section .rodata                 ; section declaration for the string
  msg: db "Hello, world!", 10

section .text       ; section declaration

  mov rax, 1        ; write syscall
  mov rdi, 1        ; stdout file descriptor in destination index (di)
  mov rsi, msg      ; "Hello, world!" in source index (si)
  mov rdx, 13       ; length of "Hello, world!"
  syscall           ; execute

  mov rax, 60       ; exit syscall
  mov rdi, 0        ; return value success
  syscall           ; execute

The program has a .rodata section that contains the string to be printed. In this case Hello, World!. Then there is a section .text that holds the code for printing the string. When the CPU processes this code, it starts at _start:, fills the registers necessary for performing the write syscall, executes the syscall, and then exits the program.

Even though we now have a program that prints Hello, World!, you may already see a problem. The string that is printed is in a different section than the code itself. In particular when executing the write syscall, the register rsi contains a pointer to a different section. This will not work in our dropper.

We can verify this by looking at the assembly.

$ objdump -D HalloW64.out -M intel

Disassembly of section .text:

0000000000401000 <_start>:
  401000:	b8 01 00 00 00       	mov    eax,0x1
  401005:	bf 01 00 00 00       	mov    edi,0x1
  40100a:	48 be 00 20 40 00 00 	movabs rsi,0x402000
  401011:	00 00 00 
  401014:	ba 0d 00 00 00       	mov    edx,0xd
  401019:	0f 05                	syscall 
  40101b:	b8 3c 00 00 00       	mov    eax,0x3c
  401020:	bf 00 00 00 00       	mov    edi,0x0
  401025:	0f 05                	syscall 

Disassembly of section .rodata:

0000000000402000 <msg>:
  402000:	48                   	rex.W
  402001:	65 6c                	gs ins BYTE PTR es:[rdi],dx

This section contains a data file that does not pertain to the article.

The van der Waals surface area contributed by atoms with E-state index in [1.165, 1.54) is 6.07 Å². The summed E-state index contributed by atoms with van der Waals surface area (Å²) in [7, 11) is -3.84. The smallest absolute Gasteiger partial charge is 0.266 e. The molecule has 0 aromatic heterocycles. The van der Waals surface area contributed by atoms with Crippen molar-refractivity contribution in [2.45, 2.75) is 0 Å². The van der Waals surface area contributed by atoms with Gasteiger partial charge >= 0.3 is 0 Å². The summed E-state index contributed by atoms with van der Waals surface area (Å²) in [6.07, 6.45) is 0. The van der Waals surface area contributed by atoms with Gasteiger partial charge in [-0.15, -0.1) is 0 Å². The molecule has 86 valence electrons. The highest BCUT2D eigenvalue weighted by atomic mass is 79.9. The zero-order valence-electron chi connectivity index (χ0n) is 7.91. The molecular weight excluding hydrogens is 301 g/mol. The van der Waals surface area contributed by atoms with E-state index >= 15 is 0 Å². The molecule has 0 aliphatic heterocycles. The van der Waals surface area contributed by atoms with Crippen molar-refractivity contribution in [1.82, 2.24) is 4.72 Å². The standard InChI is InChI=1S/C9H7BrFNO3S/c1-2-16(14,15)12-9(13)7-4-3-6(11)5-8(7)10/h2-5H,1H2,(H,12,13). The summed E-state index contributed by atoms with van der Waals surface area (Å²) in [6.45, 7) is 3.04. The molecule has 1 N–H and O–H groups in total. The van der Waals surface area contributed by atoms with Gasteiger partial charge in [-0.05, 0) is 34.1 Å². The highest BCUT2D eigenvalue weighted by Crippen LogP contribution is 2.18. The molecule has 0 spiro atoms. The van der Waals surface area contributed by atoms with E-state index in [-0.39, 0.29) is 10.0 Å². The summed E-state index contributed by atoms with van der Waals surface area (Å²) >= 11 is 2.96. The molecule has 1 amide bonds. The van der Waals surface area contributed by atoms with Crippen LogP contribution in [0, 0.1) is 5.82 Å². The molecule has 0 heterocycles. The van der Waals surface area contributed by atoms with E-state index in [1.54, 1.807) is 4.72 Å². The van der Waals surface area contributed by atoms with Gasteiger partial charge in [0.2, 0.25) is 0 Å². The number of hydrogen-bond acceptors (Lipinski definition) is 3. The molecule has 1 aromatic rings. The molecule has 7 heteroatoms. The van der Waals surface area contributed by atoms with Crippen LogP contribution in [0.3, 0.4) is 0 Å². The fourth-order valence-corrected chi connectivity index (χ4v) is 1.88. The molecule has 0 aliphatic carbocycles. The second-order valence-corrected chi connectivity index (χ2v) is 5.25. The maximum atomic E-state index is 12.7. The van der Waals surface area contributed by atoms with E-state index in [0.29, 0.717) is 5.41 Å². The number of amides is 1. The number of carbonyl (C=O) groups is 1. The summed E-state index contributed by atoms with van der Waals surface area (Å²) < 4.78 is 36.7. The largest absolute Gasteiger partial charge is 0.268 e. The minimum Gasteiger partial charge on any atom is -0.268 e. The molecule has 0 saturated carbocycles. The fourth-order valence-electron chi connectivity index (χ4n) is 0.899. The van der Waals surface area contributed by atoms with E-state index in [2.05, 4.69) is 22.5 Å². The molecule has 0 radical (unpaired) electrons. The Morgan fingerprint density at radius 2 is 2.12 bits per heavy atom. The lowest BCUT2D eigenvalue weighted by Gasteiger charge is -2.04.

402003:	6c                   	ins    BYTE PTR es:[rdi],dx
  402004:	6f                   	outs   dx,DWORD PTR ds:[rsi]
  402005:	2c 20                	sub    al,0x20
  402007:	77 6f                	ja     402078 <msg+0x78>
  402009:	72 6c                	jb     402077 <msg+0x77>
  40200b:	64 21 0a             	and    DWORD PTR fs:[rdx],ecx

The .text section is as we would expect it, but the instruction at address 40100a moves the absolute value 0x402000 to the rsi register. This is the address of the msg label.

Objdump thinks that the .rodata contains assembly and therefore tries to show us instructions. These are bogus. It’s the static string Hello, World!.

When we execute the assembly above with the loader in Golang, we cannot control where the message is put. Thus, the program would fail.

Second Attempt at Assembly

As discussed in the section above, we need to re-write our assembly as position independent code (PIC).

Let’s take a look at the following file HalloW64nodata.asm. The name is due to the fact, that the data section is missing.

;; compile with 
;; nasm -f elf64 -o HalloW64nodata.o HalloW64nodata.asm
;; ld -o HalloW64nodata.out HalloW64nodata.o

global _start

section .text       ; section declaration

  jmp end           ; jmp to the end
  mov rax, 1        ; write syscall
  mov rdi, 1        ; stdout file descriptor in destination index (di)
  pop rsi           ; "Hello, world!" in source index (si)
  mov rdx, 13       ; length of "Hello, world!"
  syscall           ; execute

  mov rax, 60       ; exit syscall